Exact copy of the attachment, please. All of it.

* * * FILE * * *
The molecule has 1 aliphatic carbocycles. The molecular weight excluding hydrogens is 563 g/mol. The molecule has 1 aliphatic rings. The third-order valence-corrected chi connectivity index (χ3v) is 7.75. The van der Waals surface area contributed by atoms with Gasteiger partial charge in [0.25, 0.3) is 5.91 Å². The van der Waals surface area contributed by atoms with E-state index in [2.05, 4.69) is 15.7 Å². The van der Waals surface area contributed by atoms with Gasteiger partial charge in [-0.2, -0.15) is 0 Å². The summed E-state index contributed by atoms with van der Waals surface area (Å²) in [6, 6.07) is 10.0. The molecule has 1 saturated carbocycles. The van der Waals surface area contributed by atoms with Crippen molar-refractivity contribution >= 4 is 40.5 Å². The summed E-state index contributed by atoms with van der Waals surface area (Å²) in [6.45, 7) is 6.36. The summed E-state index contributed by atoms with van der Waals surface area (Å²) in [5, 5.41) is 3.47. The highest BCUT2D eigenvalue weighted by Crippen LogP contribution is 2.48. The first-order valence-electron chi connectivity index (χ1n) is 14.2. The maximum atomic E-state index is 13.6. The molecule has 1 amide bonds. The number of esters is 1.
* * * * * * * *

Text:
The molecule has 1 aliphatic carbocycles. The molecular weight excluding hydrogens is 563 g/mol. The molecule has 1 aliphatic rings. The third-order valence-corrected chi connectivity index (χ3v) is 7.75. The van der Waals surface area contributed by atoms with Gasteiger partial charge in [0.25, 0.3) is 5.91 Å². The van der Waals surface area contributed by atoms with E-state index in [2.05, 4.69) is 15.7 Å². The van der Waals surface area contributed by atoms with Gasteiger partial charge in [-0.2, -0.15) is 0 Å². The summed E-state index contributed by atoms with van der Waals surface area (Å²) in [6, 6.07) is 10.0. The molecule has 1 saturated carbocycles. The van der Waals surface area contributed by atoms with Crippen molar-refractivity contribution >= 4 is 40.5 Å². The summed E-state index contributed by atoms with van der Waals surface area (Å²) in [6.45, 7) is 6.36. The summed E-state index contributed by atoms with van der Waals surface area (Å²) in [5, 5.41) is 3.47. The highest BCUT2D eigenvalue weighted by Crippen LogP contribution is 2.48. The first-order valence-electron chi connectivity index (χ1n) is 14.2. The maximum atomic E-state index is 13.6. The molecule has 1 amide bonds. The number of esters is 1.